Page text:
Hippocampal damage disrupts referential processing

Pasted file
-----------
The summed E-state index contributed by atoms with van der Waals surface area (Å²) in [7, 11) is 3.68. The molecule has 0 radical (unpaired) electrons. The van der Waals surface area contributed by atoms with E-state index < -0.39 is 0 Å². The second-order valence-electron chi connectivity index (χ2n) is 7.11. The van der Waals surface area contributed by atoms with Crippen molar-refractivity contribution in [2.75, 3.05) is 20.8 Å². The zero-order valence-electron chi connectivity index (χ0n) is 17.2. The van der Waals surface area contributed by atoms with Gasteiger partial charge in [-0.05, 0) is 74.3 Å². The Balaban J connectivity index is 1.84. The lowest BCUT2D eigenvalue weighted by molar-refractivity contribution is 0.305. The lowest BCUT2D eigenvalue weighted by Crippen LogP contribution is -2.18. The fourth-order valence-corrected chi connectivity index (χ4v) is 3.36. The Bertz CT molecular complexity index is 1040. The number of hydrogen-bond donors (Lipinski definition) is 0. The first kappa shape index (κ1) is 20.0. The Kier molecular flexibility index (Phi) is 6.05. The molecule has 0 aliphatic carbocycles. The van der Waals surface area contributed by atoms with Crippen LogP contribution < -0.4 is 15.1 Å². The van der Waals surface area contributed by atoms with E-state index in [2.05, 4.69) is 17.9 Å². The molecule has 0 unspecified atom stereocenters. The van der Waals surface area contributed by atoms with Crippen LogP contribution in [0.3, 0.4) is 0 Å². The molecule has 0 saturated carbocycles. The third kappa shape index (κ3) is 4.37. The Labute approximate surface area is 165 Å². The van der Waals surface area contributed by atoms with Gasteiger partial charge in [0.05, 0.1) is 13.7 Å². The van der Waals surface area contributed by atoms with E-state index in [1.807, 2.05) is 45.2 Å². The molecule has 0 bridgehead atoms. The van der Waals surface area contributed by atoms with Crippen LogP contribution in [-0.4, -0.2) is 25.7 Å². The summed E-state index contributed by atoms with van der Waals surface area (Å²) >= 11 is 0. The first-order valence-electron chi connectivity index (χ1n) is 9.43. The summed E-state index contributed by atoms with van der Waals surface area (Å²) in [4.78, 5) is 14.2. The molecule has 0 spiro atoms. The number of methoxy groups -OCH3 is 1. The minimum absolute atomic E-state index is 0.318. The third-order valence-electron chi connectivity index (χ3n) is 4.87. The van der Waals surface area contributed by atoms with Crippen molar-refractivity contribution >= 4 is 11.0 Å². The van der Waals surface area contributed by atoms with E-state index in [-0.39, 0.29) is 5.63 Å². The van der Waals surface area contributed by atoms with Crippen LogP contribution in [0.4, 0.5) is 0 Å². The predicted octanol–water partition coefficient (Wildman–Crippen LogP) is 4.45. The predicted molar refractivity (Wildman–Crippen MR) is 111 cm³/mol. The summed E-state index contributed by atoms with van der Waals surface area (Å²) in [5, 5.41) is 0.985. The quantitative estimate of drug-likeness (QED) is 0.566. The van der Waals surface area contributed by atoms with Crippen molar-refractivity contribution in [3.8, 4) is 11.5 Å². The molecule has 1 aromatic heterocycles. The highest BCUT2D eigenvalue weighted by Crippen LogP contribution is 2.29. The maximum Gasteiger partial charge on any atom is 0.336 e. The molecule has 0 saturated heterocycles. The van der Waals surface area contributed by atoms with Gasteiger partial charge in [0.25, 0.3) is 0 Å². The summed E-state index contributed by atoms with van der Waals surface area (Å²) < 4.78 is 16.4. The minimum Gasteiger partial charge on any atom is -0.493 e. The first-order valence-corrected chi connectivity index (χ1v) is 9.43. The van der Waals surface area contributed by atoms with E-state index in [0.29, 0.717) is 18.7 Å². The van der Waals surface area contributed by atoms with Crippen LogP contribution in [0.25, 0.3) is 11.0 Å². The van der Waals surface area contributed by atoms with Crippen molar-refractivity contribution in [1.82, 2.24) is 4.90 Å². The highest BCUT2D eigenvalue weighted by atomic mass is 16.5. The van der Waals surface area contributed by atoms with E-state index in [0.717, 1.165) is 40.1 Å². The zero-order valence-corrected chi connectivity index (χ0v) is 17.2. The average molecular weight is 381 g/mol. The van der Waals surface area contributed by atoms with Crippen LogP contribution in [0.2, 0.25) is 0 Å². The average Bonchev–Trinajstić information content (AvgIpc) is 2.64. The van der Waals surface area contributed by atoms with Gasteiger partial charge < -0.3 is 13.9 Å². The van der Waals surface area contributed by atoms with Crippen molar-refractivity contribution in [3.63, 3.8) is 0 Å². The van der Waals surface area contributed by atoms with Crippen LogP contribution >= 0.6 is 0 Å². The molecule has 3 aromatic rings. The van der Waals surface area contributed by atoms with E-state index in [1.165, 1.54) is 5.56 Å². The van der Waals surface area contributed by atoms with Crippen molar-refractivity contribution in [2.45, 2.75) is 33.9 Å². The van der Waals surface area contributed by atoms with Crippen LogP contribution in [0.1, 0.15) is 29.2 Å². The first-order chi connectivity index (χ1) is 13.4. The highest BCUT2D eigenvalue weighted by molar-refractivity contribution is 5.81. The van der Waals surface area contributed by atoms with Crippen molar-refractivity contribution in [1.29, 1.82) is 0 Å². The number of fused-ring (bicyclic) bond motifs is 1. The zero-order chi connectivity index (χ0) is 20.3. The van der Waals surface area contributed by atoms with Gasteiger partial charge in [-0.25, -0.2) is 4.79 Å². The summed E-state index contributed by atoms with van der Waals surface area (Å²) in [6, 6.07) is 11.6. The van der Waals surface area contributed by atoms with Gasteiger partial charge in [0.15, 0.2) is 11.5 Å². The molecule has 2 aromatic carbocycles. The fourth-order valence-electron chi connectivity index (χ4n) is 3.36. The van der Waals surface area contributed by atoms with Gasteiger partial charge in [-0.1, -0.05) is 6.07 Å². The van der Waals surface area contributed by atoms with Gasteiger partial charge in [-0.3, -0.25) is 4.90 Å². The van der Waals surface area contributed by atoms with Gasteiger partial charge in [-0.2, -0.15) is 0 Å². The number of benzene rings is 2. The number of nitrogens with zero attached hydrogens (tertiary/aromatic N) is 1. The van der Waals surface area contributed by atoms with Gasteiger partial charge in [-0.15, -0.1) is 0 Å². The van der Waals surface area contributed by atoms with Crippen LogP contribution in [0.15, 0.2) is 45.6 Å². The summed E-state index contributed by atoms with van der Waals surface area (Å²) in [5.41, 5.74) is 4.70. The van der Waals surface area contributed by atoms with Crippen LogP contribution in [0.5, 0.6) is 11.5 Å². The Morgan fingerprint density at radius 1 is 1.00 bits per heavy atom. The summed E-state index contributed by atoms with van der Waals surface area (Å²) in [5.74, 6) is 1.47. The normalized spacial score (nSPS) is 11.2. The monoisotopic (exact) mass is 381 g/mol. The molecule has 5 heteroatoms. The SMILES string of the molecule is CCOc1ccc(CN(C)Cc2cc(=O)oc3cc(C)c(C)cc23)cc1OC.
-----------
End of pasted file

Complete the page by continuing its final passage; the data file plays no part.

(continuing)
<div> <div> <div> <p>Kurczek, J., Brown-Schmidt, S., & Duff, M.C. (2013, April). Hippocampal damage disrupts referential processing. <i>Poster presentation at the Cognitive Neuroscience Society Conference</i>, San Francisco, CA.</p><p>• Establishing and maintaining reference is a central component of language processing, as much of what we talk about involves referring to entities </p> <p>• Referential processing requires maintaining a representation of the unfolding discourse history and potential referents, and integration of information about referential form with rich representations of referential context (Tanenhaus et al., 1995; Brennan & Clark, 1996) </p> <p>• We have propose that the rapid relational binding and representational flexibility of the hippocampal declarative memory system affords the informational binding and integration necessary for referential processing (Duff & Brown-Schmidt, 2012) </p> <p>• Partial support for this claim comes from Kurczek and Duff (2012); amnesic patients produced fewer cohesive ties, the adequacy of their ties were more often judged to be incomplete, and ratings of their local coherence were consistently lower than comparison participants, and from Duff et al., 2011; use of definite references disrupted in amnesia </p> <p>• Combing eyetracking and neuropsychological methods, Current study extends this line of work to examine the role of the hippocampus in on-line referential processing </p> <p>• Specifically, does the contribution of the hippocampus extend to brief discourse histories and to items in discourse focus? </p> </div> </div> </div>